Realtor.com has revised its operating agreement to allow non-realtors to list properties on the website. In response to this broadening of listings, Realtors are outraged at what they deem a betrayal of their exclusivity as paying members.
Still, not all properties are eligible for inclusion on Realtor.com. For example, for-sale-by-owner (FSBO) properties are still denied this privilege, as they were before.
The National Association of Realtors (NAR) has stated this move was necessary to compete with similar websites like Trulia and Zillow, which list a wider variety of properties and are more known to the buying public.
The Realtor brand will still be highlighted on the website, with Realtor listings distinguished from non-Realtor listings by the Realtor Block-R. Realtors Information Network Inc. (RIN), a subsidiary of NAR, is currently considering additional ways to further distinguish Realtor listings from non-Realtor listings.
first tuesday insight
The nice thing about paying for a Realtor membership is that the organization is exclusive. As a member, agents have access to property listings and information unavailable to the general public. Realtors are set apart in a class of their own from other, generic agents.
Not so fast. The real distinction between Realtor-brand agents and other licensed agents and brokers has always been questionable at best. It’s true, NAR has a code of ethics and pledges honesty and fair dealing, but they’re no different from the rules handed down by the Bureau of Real Estate (BRE), the California legislature and our courts. If you are a bad actor, it is the BRE that pulls your license, not NAR.
Realtor members consistently acknowledge just two benefits of their membership:
- real estate forms; and
- multiple listing service (MLS) access.
It is for this reason they pay upwards of $500 every year in membership dues.
However, many are unaware that MLS access is not and cannot be exclusive to Association of Realtor (AOR) members, thanks to California court decisions in the mid-70s. [Marin County Board of Realtors, Inc. v. Palsson (1976) 16 C3d 920]
Want to cut your annual membership bill by more than half, but retain your MLS access? Become an MLS-only member of your local board of Realtors. It’s not like this will exclude you from Realtor.com anymore.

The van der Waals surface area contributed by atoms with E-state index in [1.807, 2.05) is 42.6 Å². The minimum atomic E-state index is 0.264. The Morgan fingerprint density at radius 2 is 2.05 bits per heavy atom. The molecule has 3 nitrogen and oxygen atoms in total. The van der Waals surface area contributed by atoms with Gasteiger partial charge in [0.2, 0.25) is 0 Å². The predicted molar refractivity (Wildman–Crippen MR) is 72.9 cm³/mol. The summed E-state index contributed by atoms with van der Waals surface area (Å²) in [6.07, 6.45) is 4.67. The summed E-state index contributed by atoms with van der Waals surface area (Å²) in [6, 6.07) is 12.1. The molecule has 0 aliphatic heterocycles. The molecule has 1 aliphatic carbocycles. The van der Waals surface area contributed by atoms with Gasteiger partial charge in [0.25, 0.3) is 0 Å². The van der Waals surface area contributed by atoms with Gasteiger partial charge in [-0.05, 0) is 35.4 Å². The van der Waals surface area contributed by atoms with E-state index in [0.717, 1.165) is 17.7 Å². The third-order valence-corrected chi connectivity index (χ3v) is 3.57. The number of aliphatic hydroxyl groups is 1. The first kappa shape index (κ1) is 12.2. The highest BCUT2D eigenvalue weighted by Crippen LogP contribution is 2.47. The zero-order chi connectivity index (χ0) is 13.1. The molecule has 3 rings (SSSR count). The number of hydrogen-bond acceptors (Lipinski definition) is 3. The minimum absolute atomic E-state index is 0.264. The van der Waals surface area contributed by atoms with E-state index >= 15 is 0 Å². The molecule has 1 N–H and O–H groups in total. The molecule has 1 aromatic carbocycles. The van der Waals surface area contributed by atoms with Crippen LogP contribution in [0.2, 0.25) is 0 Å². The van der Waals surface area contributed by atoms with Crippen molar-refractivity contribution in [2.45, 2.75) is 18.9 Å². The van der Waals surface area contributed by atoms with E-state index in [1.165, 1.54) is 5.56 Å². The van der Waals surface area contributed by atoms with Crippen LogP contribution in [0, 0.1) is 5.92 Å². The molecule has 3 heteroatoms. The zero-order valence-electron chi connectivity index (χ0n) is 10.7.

As for forms, California brokers and their agents have the freedom of using any they choose. Although many real estate agents erroneously believe they must use CAR forms, they actually violate real estate law by refusing to accept forms published by other entities. Agents have a fiduciary duty to their sellers to present all offers received, regardless of the form upon which it is written.
Although many agents rail against the proliferation of free real estate information now available online, changes toward an increasingly open marketplace will not be reversed. In a Q&A published on realtor.org, NAR stated, “In today’s digital world, consumers get what consumers want. If a real estate listing site is not meeting consumer needs, other providers will step in to fill the void.”
Given the option between a listing site which provides information only on MLS homes, or a listing site which provides information on MLS and non-MLS homes, which do you think a home buyer will choose?
The march of technological advancement and limitless accessibility can only move forwards, not backwards.
Broadening access to allow non-Realtor listings on Realtor.com was inevitable. Now members need to ask themselves: Is a transition from Realtor membership to MLS-only membership also just a matter of time? It has been long in coming, and the big brokers imposing massive expense on their agents is the source of the problem.
Of course, you may be really attached to that big, fancy “R.” In that case, no one can help you cut costs.
Re: “Some fear realtor.com changes will dilute brand, standards” from Inman News and Questions and Answers About the Realtor.com® Vote from the National Association of Realtors